O’Connell has made an emphatic return from injury inspiring Munster into the semi-finals of the Heineken Cup with a victory against the odds at Harlequins last Sunday.
His one-man master-class at the Twickenham Stoop saw the veteran lock swiftly installed as 5/4 favourite with many bookmakers not only to travel Down Under this summer with the British and Irish Lions, but do so with the captain’s armband.
However Lions coach Gatland moved just as quickly to temper that excitement by insisting he was not getting “carried away” over O’Connell’s return, adding that his performance against Harlequins was what he would have expected from a player of such stature.
Instead, Gatland will be at Thomond Park today for the derby between Munster and Leinster to take another look at the former Lion captain, as well as other candidates for the tour to Australia.
“He [O’Connell] stood out with a dominant display but that’s what you expect of professional athletes and players that have been at the top of the game for a long time,” Gatland said.
“You expect that when they come back they make an impact and stamp their authority on the game.
“He did that but it’s about us not getting carried away. It’s only one game and we will go to watch him again this weekend. Hopefully that form will continue this weekend.
“He definitely took the eye of a number of people including ourselves particularly at line out time, around the field and his leadership qualities.
“I’ve a huge amount of time for Paul and all he has achieved.
“His successes have been with Munster and Ireland but probably if he looks back on his career, he’d love to go on another Lions tour and win a series in the Southern Hemisphere.
“It’s something not a lot of players have achieved.”
While England’s Chris Robshaw, Wales pair Sam Warburton and Alun Wyn Jones, as well as Irish stalwarts O’Connell and Brian O’Driscoll endured mixed fortunes in recent months, Gatland insists he knows his first-choice for the job, though is keeping quiet until the squad is named.
“I’m pretty clear on who I would like to do it but I haven’t spoken to that person,” Gatland said.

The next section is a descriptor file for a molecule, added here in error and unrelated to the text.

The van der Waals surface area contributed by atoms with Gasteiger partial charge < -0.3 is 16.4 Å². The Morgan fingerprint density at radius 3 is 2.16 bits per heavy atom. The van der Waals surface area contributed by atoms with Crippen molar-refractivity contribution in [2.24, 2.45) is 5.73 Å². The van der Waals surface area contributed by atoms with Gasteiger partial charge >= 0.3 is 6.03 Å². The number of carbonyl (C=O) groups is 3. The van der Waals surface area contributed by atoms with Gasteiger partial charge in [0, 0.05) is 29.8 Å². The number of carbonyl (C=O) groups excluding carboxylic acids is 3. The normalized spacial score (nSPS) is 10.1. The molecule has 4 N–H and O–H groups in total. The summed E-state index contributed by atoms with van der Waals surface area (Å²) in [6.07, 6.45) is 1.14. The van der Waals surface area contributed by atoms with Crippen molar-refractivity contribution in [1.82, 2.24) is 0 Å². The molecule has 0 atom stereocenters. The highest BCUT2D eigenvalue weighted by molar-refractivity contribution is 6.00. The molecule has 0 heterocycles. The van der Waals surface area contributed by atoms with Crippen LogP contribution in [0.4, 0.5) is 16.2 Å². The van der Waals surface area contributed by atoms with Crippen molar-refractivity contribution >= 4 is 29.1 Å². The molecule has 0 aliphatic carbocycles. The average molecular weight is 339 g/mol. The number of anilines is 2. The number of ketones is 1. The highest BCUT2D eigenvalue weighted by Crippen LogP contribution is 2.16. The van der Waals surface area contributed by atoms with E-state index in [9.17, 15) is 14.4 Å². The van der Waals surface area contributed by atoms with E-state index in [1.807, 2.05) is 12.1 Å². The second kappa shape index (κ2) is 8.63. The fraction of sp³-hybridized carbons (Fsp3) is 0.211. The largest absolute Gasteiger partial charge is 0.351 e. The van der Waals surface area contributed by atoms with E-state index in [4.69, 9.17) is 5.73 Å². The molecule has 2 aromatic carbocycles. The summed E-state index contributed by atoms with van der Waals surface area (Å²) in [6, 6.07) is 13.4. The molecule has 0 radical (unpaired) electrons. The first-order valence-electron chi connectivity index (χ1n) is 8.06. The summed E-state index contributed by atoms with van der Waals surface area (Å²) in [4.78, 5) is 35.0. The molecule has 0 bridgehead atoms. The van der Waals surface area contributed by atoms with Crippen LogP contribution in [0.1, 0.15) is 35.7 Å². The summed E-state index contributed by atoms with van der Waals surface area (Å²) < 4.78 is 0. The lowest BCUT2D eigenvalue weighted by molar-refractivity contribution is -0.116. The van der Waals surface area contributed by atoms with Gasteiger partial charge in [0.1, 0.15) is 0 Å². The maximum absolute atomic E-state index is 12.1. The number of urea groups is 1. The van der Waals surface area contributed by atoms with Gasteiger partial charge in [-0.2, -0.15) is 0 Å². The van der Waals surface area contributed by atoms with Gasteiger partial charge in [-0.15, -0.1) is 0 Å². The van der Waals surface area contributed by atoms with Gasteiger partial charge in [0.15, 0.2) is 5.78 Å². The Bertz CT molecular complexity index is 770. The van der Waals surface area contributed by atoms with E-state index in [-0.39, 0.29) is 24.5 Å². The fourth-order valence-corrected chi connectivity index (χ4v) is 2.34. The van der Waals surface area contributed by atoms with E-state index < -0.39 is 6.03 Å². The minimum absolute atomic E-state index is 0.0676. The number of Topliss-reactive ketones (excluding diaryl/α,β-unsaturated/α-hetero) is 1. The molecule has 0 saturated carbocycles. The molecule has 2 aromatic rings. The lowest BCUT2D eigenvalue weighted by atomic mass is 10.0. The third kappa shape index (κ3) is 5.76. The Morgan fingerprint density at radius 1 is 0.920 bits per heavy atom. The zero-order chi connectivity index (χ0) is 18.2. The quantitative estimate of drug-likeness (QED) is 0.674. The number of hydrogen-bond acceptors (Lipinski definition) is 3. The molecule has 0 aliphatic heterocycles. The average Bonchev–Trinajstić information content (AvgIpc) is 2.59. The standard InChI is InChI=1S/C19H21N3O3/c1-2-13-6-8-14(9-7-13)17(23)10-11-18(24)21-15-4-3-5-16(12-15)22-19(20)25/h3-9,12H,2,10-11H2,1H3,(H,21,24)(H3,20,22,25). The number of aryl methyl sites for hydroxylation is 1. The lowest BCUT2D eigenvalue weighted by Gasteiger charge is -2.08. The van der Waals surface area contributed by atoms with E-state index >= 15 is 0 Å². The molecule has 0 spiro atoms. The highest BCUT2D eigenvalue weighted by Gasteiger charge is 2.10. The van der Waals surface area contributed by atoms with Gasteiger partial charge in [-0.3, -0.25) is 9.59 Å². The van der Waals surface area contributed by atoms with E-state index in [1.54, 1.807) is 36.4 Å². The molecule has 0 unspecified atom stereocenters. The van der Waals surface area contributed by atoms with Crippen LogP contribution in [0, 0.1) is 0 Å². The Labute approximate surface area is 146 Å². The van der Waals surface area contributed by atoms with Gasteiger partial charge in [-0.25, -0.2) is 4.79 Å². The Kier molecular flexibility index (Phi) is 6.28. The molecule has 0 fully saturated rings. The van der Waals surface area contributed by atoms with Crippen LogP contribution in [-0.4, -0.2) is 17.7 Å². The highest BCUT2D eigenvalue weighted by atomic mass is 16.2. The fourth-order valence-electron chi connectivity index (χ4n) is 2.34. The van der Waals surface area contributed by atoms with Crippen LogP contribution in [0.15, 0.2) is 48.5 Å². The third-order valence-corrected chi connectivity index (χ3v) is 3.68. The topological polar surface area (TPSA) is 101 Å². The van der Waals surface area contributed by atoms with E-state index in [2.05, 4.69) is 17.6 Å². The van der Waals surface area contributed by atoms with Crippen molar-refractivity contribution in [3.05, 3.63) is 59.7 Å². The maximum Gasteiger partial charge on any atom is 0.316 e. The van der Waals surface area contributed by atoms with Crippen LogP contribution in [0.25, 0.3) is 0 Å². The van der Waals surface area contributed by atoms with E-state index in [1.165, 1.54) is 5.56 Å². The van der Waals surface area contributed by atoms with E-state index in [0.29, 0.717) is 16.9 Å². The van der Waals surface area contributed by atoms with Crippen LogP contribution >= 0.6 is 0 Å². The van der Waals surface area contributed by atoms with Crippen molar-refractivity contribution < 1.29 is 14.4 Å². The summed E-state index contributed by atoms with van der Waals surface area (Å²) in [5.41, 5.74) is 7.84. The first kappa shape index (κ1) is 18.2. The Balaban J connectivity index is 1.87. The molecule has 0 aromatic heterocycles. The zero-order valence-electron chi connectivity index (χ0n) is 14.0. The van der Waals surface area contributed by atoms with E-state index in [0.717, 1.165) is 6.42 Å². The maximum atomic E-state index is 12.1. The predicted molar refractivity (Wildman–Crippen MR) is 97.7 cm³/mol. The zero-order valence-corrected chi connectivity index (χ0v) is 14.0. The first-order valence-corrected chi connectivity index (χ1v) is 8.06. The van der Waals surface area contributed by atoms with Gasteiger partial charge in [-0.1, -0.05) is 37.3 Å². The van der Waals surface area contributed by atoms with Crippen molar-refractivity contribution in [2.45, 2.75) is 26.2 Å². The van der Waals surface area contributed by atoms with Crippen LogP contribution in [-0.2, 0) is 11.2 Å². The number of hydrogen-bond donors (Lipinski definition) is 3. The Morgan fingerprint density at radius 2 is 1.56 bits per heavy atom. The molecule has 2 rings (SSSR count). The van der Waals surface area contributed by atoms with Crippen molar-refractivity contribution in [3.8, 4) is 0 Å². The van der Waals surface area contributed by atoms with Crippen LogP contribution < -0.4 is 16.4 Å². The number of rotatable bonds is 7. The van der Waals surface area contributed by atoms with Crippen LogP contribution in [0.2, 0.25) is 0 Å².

“It’s unfair at the moment because of the way the media is. Every player has probably been asked, ‘Has Warren Gatland spoken to you?’.
“I will probably leave it as late as possible. I’d like to make sure when the squad is announced, it’s something special.
” I don’t want it to be leaked and ideally I’d like to keep the captaincy quiet as well. It’s going to be hard but that’s the plan.”
Tommy Bowe and Simon Zebo are hoping they still have time to make late bids for a place in Gatland’s 37-man squad, due to be named on April 30, as they return from respective injuries.
“I’m enjoying it [selection speculation] at the moment but I don’t think I’ll enjoy it when the squad is finally announced,” Gatland said.
“The amount of information and advice I was given over the weekend was incredible and it was just amazing to see how passionate people were, as well as being a little bit biased to their own teams, which is completely understandable. But I’ve always said, selection is only a matter of opinion.”
Meanwhile, a two-day meeting of potential Wallabies for the Lions series begins tomorrow in Sydney without flyhalf Quade Cooper.
The Australian Rugby Union said yesterday that New South Wales recruit Israel Folau — a former rugby league international who also previously played Australian Rules — would be among the 30 players, including seven who have never played internationally for Australia.
In December, Cooper ended a six-month standoff with the ARU by signing a two-year deal reportedly worth €640,000 a season.
It followed Cooper’s criticism of the Wallabies and Deans, including a reference to a “toxic environment” around the team.
Cooper was fined €32,000 for his remarks.
“There’s something like eight rounds to go before we gather for the Lions tour,’ Deans said in Sydney. “So there’s still a lot of rugby to be played, a lot of water to go under the bridge and a lot of opportunity for everyone to press their claims.’
In a statement earlier yesterday, Deans said the camp, which ends on Monday, would allow the players to complete the team’s pre-Lions commercial obligations, with some rugby-related planning scheduled.
He said a “wide net” had been spread through the three logistics camps held, with 50 players in attendance in January and 30 at the second two-day assembly in February.